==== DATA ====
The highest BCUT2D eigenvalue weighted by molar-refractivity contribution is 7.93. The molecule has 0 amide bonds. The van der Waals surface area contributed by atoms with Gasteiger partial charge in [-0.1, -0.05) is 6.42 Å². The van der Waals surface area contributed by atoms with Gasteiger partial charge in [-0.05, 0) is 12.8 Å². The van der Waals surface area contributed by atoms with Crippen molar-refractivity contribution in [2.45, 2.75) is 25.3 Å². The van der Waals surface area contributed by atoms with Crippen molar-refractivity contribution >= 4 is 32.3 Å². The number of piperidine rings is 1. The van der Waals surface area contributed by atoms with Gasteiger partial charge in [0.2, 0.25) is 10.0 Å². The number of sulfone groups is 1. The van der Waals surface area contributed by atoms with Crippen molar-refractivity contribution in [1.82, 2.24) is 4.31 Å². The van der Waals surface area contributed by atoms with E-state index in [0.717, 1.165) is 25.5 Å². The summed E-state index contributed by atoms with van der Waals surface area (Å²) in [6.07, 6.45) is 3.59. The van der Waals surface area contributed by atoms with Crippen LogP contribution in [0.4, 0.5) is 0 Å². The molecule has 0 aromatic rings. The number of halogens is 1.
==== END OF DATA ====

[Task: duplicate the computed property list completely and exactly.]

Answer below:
The highest BCUT2D eigenvalue weighted by molar-refractivity contribution is 7.93. The molecule has 0 amide bonds. The van der Waals surface area contributed by atoms with Gasteiger partial charge in [-0.1, -0.05) is 6.42 Å². The van der Waals surface area contributed by atoms with Gasteiger partial charge in [-0.05, 0) is 12.8 Å². The van der Waals surface area contributed by atoms with Crippen molar-refractivity contribution in [2.45, 2.75) is 25.3 Å². The van der Waals surface area contributed by atoms with Crippen molar-refractivity contribution >= 4 is 32.3 Å². The number of piperidine rings is 1. The van der Waals surface area contributed by atoms with Gasteiger partial charge in [0.2, 0.25) is 10.0 Å². The number of sulfone groups is 1. The van der Waals surface area contributed by atoms with Crippen molar-refractivity contribution in [1.82, 2.24) is 4.31 Å². The van der Waals surface area contributed by atoms with E-state index in [0.717, 1.165) is 25.5 Å². The summed E-state index contributed by atoms with van der Waals surface area (Å²) in [6.07, 6.45) is 3.59. The van der Waals surface area contributed by atoms with Crippen LogP contribution in [0.4, 0.5) is 0 Å². The molecule has 0 aromatic rings. The number of halogens is 1.